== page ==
Replacing JavaScript switch statement with object literals

Angelos Chalaris · Apr 1, 2021 ·

JavaScript, Object

JavaScript's switch statement is one of the few things I find hard to remember the syntax for (so glad VS Code has autocomplete). It also feels a little bit out of place syntactically, as it's the only thing that doesn't use curly braces and you need to remember to break for every case. Moreover, its performance is less than stellar as its control flow is procedural.

Luckily, JavaScript provides another alternative for most use-cases I can think of for switch statements - object literals. The idea is to define an object with a key for each case you would have in a switch statement, then access its value directly using the expression you would pass to the switch statement.

let fruit = 'oranges';

switch (fruit) {
  case 'apples':
    console.log('Apples');
    break;
  case 'oranges':
    console.log('Oranges');
    break;
}
// Logs: 'Oranges'

const logFruit = {
  'apples': () => console.log('Apples'),
  'oranges': () => console.log('Oranges')
};

logFruit[fruit](); // Logs: 'Oranges'

While this is infinitely more readable and less verbose, it's also significantly faster. However, we haven't yet addressed the elephant in the room: the default case. To handle it, we can just add a 'default' key and check if the expression's value exists in our object.

let fruit = 'strawberries';

switch (fruit) {
  case 'apples':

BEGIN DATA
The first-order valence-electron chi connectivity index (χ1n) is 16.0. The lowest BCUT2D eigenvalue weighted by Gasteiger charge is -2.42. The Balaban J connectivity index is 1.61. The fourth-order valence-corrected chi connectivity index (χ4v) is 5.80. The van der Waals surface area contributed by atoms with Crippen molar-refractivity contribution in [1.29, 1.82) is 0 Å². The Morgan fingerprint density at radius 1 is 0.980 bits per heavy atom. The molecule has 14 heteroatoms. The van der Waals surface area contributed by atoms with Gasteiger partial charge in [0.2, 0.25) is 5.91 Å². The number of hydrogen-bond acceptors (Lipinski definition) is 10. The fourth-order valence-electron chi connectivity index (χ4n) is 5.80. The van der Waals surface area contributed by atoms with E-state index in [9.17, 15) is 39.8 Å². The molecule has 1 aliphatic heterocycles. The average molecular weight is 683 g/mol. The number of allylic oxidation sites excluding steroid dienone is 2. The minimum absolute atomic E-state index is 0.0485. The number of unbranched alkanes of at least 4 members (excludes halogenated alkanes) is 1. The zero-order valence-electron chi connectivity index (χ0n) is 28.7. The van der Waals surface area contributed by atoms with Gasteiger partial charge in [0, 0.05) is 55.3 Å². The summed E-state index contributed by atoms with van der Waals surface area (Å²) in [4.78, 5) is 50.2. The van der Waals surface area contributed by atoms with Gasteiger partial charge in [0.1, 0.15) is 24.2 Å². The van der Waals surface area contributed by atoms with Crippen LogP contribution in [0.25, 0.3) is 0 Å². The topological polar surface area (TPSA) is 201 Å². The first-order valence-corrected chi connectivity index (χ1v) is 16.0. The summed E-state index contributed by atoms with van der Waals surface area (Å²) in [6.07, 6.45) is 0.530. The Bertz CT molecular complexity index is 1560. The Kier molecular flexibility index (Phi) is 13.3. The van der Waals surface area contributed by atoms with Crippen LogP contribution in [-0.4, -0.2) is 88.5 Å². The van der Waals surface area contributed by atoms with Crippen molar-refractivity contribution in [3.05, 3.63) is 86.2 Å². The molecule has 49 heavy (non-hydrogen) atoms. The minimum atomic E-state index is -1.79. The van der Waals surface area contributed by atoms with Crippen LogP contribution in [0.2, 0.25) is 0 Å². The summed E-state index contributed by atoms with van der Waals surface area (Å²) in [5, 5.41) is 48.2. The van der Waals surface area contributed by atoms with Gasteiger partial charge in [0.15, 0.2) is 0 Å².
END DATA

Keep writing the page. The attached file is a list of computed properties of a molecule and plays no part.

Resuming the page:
console.log('Apples');
    break;
  case 'oranges':
    console.log('Oranges');
    break;
  default:
    console.log('Unknown fruit');
}
// Logs: 'Unknown fruit'

const logFruit = {
  'apples': () => console.log('Apples'),
  'oranges': () => console.log('Oranges'),
  'default': () => console.log('Unknown fruit')
};

(logFruit[fruit] || logFruit['default'])(); // Logs: 'Unknown fruit'

Finally, our object literal replacement should be able to handle falling through cases, similar to what happens when there's no break statement. This is a matter of simply extracting and reusing logic in the object literal.

let fruit = 'oranges';

switch (fruit) {
  case 'apples':
  case 'oranges':
    console.log('Known fruit');
    break;
  default:
    console.log('Unknown fruit');
}
// Logs: 'Known fruit'

const knownFruit = () => console.log('Known fruit');
const unknownFruit = () => console.log('Unknown fruit');

const logFruit = {
  'apples': knownFruit,
  'oranges': knownFruit,
  'default': unknownFruit
};

(logFruit[fruit] || logFruit['default'])(); // Logs: 'Known fruit'

To wrap this all up, we can generalize and extract this logic into a simple reusable function, which we will supply with the lookup object and an optional name for the default case (we'll default to _default to avoid any conflicts). This function will in turn return a function with the appropriate lookup logic and we can use it to replace any switch statement.

const switchFn = (lookupObject, defaultCase = '_default') =>
  expression => (lookupObject[expression] || lookupObject[defaultCase])();

const knownFruit = () => console.log('Known fruit');
const unknownFruit = () => console.log('Unknown fruit');

const logFruit = {
  'apples': knownFruit,
  'oranges': knownFruit,
  'default': unknownFruit
};

const fruitSwitch = switchFn(logFruit, 'default');

fruitSwitch('apples'); // Logs: 'Known fruit'
fruitSwitch('pineapples'); // Logs: 'Unknown fruit'

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